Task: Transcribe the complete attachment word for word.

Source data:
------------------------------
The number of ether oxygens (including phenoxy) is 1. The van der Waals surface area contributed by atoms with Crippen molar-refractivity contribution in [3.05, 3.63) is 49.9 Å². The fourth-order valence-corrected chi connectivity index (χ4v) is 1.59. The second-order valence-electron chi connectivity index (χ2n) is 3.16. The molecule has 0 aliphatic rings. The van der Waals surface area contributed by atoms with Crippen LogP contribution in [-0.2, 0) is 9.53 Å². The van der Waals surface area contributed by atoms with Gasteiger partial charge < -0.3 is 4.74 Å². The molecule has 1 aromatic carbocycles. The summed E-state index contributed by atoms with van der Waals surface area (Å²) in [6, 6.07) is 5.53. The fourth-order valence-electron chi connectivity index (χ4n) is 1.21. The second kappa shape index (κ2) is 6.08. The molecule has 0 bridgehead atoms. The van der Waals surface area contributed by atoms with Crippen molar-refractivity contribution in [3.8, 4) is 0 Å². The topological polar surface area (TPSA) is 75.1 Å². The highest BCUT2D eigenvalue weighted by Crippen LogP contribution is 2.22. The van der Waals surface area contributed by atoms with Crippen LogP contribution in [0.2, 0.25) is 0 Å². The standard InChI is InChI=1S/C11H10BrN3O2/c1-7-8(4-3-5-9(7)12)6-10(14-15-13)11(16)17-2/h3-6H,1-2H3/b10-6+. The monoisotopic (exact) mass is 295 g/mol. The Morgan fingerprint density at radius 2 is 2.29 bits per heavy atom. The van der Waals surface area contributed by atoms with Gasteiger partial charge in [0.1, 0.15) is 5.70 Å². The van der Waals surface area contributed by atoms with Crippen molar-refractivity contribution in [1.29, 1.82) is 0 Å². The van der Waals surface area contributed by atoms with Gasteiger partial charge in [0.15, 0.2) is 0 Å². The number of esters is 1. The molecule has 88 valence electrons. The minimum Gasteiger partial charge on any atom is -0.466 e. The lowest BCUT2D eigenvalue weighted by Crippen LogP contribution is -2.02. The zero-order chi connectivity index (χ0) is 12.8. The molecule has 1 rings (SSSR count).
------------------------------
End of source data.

The number of ether oxygens (including phenoxy) is 1. The van der Waals surface area contributed by atoms with Crippen molar-refractivity contribution in [3.05, 3.63) is 49.9 Å². The fourth-order valence-corrected chi connectivity index (χ4v) is 1.59. The second-order valence-electron chi connectivity index (χ2n) is 3.16. The molecule has 0 aliphatic rings. The van der Waals surface area contributed by atoms with Crippen LogP contribution in [-0.2, 0) is 9.53 Å². The van der Waals surface area contributed by atoms with Gasteiger partial charge < -0.3 is 4.74 Å². The molecule has 1 aromatic carbocycles. The summed E-state index contributed by atoms with van der Waals surface area (Å²) in [6, 6.07) is 5.53. The fourth-order valence-electron chi connectivity index (χ4n) is 1.21. The second kappa shape index (κ2) is 6.08. The molecule has 0 bridgehead atoms. The van der Waals surface area contributed by atoms with Crippen molar-refractivity contribution in [3.8, 4) is 0 Å². The topological polar surface area (TPSA) is 75.1 Å². The highest BCUT2D eigenvalue weighted by Crippen LogP contribution is 2.22. The van der Waals surface area contributed by atoms with Crippen LogP contribution in [0.2, 0.25) is 0 Å². The standard InChI is InChI=1S/C11H10BrN3O2/c1-7-8(4-3-5-9(7)12)6-10(14-15-13)11(16)17-2/h3-6H,1-2H3/b10-6+. The monoisotopic (exact) mass is 295 g/mol. The Morgan fingerprint density at radius 2 is 2.29 bits per heavy atom. The van der Waals surface area contributed by atoms with Gasteiger partial charge in [0.1, 0.15) is 5.70 Å². The van der Waals surface area contributed by atoms with Crippen molar-refractivity contribution in [1.29, 1.82) is 0 Å². The van der Waals surface area contributed by atoms with Gasteiger partial charge in [0.15, 0.2) is 0 Å². The number of esters is 1. The molecule has 88 valence electrons. The minimum Gasteiger partial charge on any atom is -0.466 e. The lowest BCUT2D eigenvalue weighted by Crippen LogP contribution is -2.02. The zero-order chi connectivity index (χ0) is 12.8. The molecule has 1 rings (SSSR count).